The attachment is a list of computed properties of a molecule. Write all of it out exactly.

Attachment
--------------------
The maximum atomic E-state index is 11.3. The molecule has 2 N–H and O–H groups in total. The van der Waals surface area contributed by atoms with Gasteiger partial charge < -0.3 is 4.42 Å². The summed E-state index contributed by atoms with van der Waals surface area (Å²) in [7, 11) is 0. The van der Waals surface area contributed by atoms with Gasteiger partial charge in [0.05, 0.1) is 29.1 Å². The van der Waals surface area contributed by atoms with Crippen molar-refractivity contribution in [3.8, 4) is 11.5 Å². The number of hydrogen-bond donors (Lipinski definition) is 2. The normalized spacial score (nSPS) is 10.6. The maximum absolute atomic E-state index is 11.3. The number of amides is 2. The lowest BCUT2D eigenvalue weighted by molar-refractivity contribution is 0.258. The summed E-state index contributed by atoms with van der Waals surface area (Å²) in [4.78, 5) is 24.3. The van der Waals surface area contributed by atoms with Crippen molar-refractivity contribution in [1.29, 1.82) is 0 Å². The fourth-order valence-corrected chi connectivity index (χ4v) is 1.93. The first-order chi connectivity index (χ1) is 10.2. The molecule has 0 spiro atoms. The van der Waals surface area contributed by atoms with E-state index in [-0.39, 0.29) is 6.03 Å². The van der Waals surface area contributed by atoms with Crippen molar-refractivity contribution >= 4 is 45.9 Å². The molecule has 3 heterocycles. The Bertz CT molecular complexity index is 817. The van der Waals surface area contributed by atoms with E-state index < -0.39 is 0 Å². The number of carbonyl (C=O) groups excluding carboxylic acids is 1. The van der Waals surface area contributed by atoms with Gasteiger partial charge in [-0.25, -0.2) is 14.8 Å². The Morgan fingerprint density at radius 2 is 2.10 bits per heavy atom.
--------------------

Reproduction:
The maximum atomic E-state index is 11.3. The molecule has 2 N–H and O–H groups in total. The van der Waals surface area contributed by atoms with Gasteiger partial charge < -0.3 is 4.42 Å². The summed E-state index contributed by atoms with van der Waals surface area (Å²) in [7, 11) is 0. The van der Waals surface area contributed by atoms with Gasteiger partial charge in [0.05, 0.1) is 29.1 Å². The van der Waals surface area contributed by atoms with Crippen molar-refractivity contribution in [3.8, 4) is 11.5 Å². The number of hydrogen-bond donors (Lipinski definition) is 2. The normalized spacial score (nSPS) is 10.6. The maximum absolute atomic E-state index is 11.3. The number of amides is 2. The lowest BCUT2D eigenvalue weighted by molar-refractivity contribution is 0.258. The summed E-state index contributed by atoms with van der Waals surface area (Å²) in [4.78, 5) is 24.3. The van der Waals surface area contributed by atoms with Crippen molar-refractivity contribution in [1.29, 1.82) is 0 Å². The fourth-order valence-corrected chi connectivity index (χ4v) is 1.93. The first-order chi connectivity index (χ1) is 10.2. The molecule has 0 spiro atoms. The van der Waals surface area contributed by atoms with E-state index in [-0.39, 0.29) is 6.03 Å². The van der Waals surface area contributed by atoms with Crippen molar-refractivity contribution >= 4 is 45.9 Å². The molecule has 3 heterocycles. The Bertz CT molecular complexity index is 817. The van der Waals surface area contributed by atoms with E-state index < -0.39 is 0 Å². The number of carbonyl (C=O) groups excluding carboxylic acids is 1. The van der Waals surface area contributed by atoms with Gasteiger partial charge in [-0.25, -0.2) is 14.8 Å². The Morgan fingerprint density at radius 2 is 2.10 bits per heavy atom.